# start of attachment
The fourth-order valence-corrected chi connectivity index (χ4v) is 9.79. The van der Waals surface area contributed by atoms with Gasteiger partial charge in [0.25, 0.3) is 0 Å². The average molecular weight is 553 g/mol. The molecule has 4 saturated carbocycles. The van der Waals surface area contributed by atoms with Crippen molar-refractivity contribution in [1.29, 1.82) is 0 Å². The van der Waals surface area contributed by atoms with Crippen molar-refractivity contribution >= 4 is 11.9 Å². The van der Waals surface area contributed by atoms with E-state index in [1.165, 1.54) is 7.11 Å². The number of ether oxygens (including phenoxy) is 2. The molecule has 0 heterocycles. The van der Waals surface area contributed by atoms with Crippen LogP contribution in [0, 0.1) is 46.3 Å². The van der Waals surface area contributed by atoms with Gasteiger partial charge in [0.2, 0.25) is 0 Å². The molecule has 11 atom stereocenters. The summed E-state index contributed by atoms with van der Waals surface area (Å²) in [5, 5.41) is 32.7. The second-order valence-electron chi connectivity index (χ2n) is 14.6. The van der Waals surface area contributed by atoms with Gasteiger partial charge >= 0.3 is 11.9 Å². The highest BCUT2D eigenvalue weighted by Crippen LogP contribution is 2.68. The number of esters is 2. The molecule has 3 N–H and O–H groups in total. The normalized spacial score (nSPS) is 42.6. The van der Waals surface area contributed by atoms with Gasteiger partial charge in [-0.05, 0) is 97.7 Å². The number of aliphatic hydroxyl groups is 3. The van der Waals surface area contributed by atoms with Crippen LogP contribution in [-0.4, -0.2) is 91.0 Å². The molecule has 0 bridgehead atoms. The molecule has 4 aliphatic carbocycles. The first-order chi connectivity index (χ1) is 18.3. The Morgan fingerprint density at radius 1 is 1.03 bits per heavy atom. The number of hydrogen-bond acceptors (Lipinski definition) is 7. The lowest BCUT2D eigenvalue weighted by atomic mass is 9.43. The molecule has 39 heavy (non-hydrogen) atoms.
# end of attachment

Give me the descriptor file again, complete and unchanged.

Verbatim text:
The fourth-order valence-corrected chi connectivity index (χ4v) is 9.79. The van der Waals surface area contributed by atoms with Gasteiger partial charge in [0.25, 0.3) is 0 Å². The average molecular weight is 553 g/mol. The molecule has 4 saturated carbocycles. The van der Waals surface area contributed by atoms with Crippen molar-refractivity contribution in [1.29, 1.82) is 0 Å². The van der Waals surface area contributed by atoms with Crippen molar-refractivity contribution >= 4 is 11.9 Å². The van der Waals surface area contributed by atoms with E-state index in [1.165, 1.54) is 7.11 Å². The number of ether oxygens (including phenoxy) is 2. The molecule has 0 heterocycles. The van der Waals surface area contributed by atoms with Crippen LogP contribution in [0, 0.1) is 46.3 Å². The van der Waals surface area contributed by atoms with Gasteiger partial charge in [0.2, 0.25) is 0 Å². The molecule has 11 atom stereocenters. The summed E-state index contributed by atoms with van der Waals surface area (Å²) in [5, 5.41) is 32.7. The second-order valence-electron chi connectivity index (χ2n) is 14.6. The van der Waals surface area contributed by atoms with Gasteiger partial charge >= 0.3 is 11.9 Å². The highest BCUT2D eigenvalue weighted by Crippen LogP contribution is 2.68. The number of esters is 2. The molecule has 3 N–H and O–H groups in total. The normalized spacial score (nSPS) is 42.6. The van der Waals surface area contributed by atoms with Gasteiger partial charge in [-0.05, 0) is 97.7 Å². The number of aliphatic hydroxyl groups is 3. The van der Waals surface area contributed by atoms with Crippen LogP contribution in [-0.4, -0.2) is 91.0 Å². The molecule has 0 bridgehead atoms. The molecule has 4 aliphatic carbocycles. The first-order chi connectivity index (χ1) is 18.3. The Morgan fingerprint density at radius 1 is 1.03 bits per heavy atom. The number of hydrogen-bond acceptors (Lipinski definition) is 7. The lowest BCUT2D eigenvalue weighted by atomic mass is 9.43. The molecule has 39 heavy (non-hydrogen) atoms.